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Jonathan Boff revises conventional explanations of why the Germans lost with an in-depth analysis of the nature of command, and of the institutional development of the British, French and German armies as modern warfare was born.
Haig's Enemy views the Great War through the eyes of one of Germany's leading Generals, Crown Prince Rupprecht of Bavaria. Commanding more than a million men as a General and then as a Field Marshal, in the Imperial German Army he held off the attacks of the British Expeditionary Force for four long years. Rupprecht was to lose not only the war but his son and his throne.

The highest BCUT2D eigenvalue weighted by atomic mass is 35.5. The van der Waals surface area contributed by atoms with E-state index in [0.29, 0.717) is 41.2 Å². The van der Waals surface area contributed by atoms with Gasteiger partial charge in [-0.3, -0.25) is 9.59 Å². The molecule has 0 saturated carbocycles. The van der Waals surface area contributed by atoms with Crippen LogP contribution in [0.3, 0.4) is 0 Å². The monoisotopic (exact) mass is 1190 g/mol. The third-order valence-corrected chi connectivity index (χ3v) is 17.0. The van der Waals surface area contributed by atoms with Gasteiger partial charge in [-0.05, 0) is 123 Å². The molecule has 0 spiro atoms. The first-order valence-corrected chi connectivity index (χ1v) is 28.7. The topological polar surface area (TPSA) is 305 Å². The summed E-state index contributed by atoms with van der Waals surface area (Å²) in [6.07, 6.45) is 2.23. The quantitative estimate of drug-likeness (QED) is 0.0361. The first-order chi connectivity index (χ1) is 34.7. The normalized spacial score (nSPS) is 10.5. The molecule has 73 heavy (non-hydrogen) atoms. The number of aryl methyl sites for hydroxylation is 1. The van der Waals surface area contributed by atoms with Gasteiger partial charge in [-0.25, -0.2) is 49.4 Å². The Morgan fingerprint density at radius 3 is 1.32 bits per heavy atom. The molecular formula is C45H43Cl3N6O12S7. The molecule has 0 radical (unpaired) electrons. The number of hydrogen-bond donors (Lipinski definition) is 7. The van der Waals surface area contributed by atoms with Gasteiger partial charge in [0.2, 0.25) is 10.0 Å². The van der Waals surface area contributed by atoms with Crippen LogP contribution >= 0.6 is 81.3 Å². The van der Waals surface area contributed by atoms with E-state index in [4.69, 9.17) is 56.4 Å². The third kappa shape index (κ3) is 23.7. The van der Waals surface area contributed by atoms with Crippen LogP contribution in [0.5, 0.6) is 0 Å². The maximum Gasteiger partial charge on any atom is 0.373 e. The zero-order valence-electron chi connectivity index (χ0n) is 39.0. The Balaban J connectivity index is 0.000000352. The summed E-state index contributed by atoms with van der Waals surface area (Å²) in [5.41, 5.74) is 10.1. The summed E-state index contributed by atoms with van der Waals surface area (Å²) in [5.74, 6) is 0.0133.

Boff uses Rupprecht's own diaries and letters, many of them never published before and sheds new light on many of the controversies of the Western Front.
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